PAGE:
Probably you have seen the Yin-Yang symbol. They are the opposing but complimentary forces. Yin-Yang is the Chinese word that describes the concept of two complementary forces that make up all aspects and phenomena of life. That is how the Encyclopedia Britannica defines it. In Korean, it is called Um-Yang. The Japanese call it In-Yo.
As a martial artist studying the Korean martial art, Tang Soo Do, I see the Um-Yang aka Yin-Yang symbol every week. We talk about it as “opposing but complementary forces.”
It got me thinking. Yin-Yang (or Um-Yang) shows up in many places in life – and in business as well.
Definitions for Yin-Yang talk about contrasts such as female-male, darkness-light, passive-active, and so on.
Here are some more opposing but complimentary things that I thought of:
- Thinking versus doing
- Doing versus not-doing
- Achieving versus just being
- Work and play
- Listening and speaking up
- Enrolling others in your vision and giving others a chance to enroll you in theirs
- Expanding your comfort zone and enjoying what you already have become comfortable with
Of course, the list does not end there.
A friend, Ravi Bhola, and I had a conversation about the contrast between synthesis (creation) and analysis. He said you can’t use tools that are used for analysis and successfully use them for synthesis, i.e., when you are creating something new.
I think that is quite insightful!
The Yin- Yang of Mucking About (With Intent) and KISS Business Planning
Then it hit me. My friend Robert Donnell from P5 Marketing had prompted me to “muck about” after I wrote the “Declaration of Brilliance.” I had been ready to pull out my handy-dandy KISS business planning tool (KISS = Keep It Smart and Simple) and get to work with planning my next steps. He said “Get feedback – see how different people in different places respond to it. You don’t know enough yet to make a good plan.” He was right.
We chatted about it for a while. We come to the conclusion that it is “mucking about with intent.” It is the intent to get feedback and enough information to create a good plan for moving forward.
That’s when I thought of the Yin-Yang symbol. I suggested that KISS planning is the one force, and “mucking about with intent” is the opposing force.
Remember the little white dot in the black part of the Yin-Yang symbol and the little black dot in the white area?
- These dots mean that when you are in the planning area you‘ve got to be open to “mucking about” a little. It means learning more, staying open to other ideas beyond your plan.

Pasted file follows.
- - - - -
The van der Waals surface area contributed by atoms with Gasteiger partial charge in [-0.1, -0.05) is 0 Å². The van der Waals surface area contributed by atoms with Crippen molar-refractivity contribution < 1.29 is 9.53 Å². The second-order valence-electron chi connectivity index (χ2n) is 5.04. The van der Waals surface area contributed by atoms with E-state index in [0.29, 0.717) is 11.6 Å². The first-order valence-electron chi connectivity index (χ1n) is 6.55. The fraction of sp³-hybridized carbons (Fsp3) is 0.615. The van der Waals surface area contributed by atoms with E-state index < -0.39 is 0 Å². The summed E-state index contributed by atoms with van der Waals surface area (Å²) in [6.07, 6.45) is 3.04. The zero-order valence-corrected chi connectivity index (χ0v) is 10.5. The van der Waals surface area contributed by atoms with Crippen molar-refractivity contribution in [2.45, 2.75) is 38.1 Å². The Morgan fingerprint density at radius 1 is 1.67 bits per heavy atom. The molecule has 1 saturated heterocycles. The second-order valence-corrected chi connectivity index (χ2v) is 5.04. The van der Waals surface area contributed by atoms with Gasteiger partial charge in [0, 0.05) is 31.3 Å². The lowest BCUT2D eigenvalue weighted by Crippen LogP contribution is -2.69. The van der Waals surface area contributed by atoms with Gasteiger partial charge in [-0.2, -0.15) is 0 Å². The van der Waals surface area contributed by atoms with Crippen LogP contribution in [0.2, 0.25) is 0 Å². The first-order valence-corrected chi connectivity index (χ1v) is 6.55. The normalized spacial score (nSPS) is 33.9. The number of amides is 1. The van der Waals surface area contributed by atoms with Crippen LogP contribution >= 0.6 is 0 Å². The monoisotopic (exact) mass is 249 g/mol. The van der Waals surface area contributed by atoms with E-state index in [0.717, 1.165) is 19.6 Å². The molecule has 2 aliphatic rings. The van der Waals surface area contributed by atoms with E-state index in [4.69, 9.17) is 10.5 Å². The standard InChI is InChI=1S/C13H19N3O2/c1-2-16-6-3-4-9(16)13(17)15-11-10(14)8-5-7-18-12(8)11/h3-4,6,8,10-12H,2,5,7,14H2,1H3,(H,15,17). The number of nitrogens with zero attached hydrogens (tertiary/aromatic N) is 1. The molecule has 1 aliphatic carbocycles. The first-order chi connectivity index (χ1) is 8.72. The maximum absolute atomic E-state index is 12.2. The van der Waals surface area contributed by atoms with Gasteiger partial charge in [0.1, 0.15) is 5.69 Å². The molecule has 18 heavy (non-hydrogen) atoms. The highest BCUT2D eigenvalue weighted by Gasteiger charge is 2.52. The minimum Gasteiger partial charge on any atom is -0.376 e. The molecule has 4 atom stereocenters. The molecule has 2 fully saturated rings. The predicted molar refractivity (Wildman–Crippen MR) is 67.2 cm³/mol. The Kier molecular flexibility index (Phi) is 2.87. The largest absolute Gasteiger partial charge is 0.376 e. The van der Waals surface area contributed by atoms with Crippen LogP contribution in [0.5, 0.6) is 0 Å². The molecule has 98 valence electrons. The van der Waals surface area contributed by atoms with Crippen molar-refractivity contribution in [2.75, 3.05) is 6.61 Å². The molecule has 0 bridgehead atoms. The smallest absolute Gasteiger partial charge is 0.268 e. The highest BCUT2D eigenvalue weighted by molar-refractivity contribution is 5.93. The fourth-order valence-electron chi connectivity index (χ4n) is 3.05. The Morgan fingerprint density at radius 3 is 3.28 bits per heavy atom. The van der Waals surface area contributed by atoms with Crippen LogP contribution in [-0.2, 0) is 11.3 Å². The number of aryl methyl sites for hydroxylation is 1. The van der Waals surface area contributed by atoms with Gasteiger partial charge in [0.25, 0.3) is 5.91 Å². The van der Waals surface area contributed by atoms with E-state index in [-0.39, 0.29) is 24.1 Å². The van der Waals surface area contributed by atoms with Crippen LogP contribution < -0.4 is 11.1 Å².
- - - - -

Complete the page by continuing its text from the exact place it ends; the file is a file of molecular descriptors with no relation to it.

- And, when you are mucking about with intent, you still need to have a little bit of a plan. For example, who do I ask for feedback? And, how many people do I ask?
We Can’t Manage Innovation or Creation With Analytical Tools
When Ravi mentioned synthesis versus analysis, it dawned on me how similar that is to “mucking about with intent” versus KISS planning. And yes, these two things do need different tools.
I think the Yin-Yang symbol is a pretty cool way to visualize the expressions of both of these ideas.
Ravi’s point was that we are taught all kinds of tools to analyze and manage the predictable. But when we use these same tools for things that are unpredictable then we run into trouble. Innovation and creation (aka “synthesis”) are not predictable. We need different tools for them.
How Can We Measure Progress in Innovation/Creation?
What are those tools? “How can you measure progress?” says the inquiring analytical mind.
- You can measure how many times you have tested something or how much time you spent on creating.
- You can attempt to break complex innovation into milestones and attempt to predict how much time that will take.
Yet, if it is true innovation or a creative process you can’t predict how long it will take. And that, of course, drives analytical people (or the analytical side in yourself) crazy.
What is the Antidote to This Dilemma?
What is the antidote? There is none.
Except this: Realize that both are meant to be. Creation and analysis. Innovation and analysis. Mucking about with intent and planning.
Whatever words we want to use. These are opposing but complementary forces.
Which opposing but complementary forces come to your mind?
P.S.: I appreciate you commenting and sharing this with others. Thank you!